Certainly the private wealth of individuals must be protected from those who would instigate class warfare, or who would justify massacres of wealthy people, acting out Chua’s envisioned politics of the poor, should such come to power, simply because the rich belong to a certain ethnic group, or class of people. Yet, we should learn from the Russian revolution and other such attempts to punish and eradicate the wealthy class for injustices committed by perhaps only a few very greedy and racists people, that no one wins as a result of such evil and repulsive envy and ignorance. Evil cannot be eliminated by evil. The only way to prevent class revolutions and warfare, is to recognize the urgent need to institute economic and political reforms that level the playing field, and that allows equal access and opportunities for all peoples, regardless of race, religion, or ethnicity, so they can fairly compete for profits, and political power. Where historic injustic! es have created situations that bedevil opportunity and access as remedies, other extraordinary, yet temporary policies can and should be considered in an attempt to prevent crises brought about by the desperation and distress of peoples who have for far too long, paid the price for the privileges of peoples who have squandered wealth, and who have pursued evil rather than good, and who now argue that people should be forever denied their inalienable rights, along with free speech, if we are to hope for an end to, or an escape from the possibility of increased ethnic violence in the Middle East, North Africa and perhaps other parts of the underdeveloped world.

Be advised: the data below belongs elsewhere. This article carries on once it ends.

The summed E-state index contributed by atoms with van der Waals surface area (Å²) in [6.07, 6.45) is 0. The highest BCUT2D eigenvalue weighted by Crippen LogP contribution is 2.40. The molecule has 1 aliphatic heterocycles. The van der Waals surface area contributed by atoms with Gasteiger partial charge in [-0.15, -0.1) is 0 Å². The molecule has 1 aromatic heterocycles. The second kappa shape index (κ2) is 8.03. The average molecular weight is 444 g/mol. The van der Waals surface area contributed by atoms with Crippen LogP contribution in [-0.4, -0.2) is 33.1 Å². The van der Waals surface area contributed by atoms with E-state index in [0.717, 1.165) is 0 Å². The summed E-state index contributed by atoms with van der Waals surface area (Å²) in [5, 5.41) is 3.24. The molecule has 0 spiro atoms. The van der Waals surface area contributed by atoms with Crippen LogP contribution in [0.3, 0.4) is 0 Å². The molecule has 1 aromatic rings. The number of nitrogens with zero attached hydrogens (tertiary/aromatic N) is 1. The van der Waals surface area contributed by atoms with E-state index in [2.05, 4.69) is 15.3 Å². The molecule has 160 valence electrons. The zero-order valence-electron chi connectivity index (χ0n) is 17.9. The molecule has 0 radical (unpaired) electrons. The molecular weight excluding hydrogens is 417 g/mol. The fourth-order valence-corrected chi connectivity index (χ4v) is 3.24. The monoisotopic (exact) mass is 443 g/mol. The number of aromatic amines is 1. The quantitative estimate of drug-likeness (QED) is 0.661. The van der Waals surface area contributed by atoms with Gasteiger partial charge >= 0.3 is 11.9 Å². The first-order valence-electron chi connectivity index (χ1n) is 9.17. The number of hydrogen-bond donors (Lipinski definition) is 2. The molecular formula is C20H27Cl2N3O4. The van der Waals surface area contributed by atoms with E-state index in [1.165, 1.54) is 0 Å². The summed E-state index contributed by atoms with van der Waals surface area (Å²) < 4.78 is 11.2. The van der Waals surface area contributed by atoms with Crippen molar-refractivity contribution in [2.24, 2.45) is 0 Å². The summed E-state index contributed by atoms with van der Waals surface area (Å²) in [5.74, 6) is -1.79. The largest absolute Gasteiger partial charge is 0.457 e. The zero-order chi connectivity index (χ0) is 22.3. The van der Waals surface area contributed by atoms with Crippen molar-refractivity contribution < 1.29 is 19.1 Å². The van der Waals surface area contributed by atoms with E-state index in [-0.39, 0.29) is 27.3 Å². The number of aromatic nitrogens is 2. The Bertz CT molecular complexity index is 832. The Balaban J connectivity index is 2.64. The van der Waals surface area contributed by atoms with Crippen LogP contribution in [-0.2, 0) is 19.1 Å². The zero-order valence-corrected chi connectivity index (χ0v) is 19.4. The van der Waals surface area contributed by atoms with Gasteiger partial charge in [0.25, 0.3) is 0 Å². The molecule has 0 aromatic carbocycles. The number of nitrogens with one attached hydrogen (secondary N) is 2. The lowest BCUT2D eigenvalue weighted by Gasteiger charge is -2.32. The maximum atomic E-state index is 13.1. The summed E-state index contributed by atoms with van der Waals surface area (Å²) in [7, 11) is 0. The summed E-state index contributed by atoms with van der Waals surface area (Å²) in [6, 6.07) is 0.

The good news is that U.S. foreign policy is clearly aimed at encouraging and delievering a new reality for the people of the Middle East and North Africa, and Secretary of State Colin Powell attested to this new apprach saying the U.S. is prepared to assist and encourage the people of the region to “raise strong leadership, and to find the balance between faith, an open political system, and an open economic system.”

The writer is the Founder and President of the National Association of Muslim American Women. The author is also head of the International Assoc. for Muslim Women and Children, an accredited NGO with the UN Division on the Rights of the Palestinians.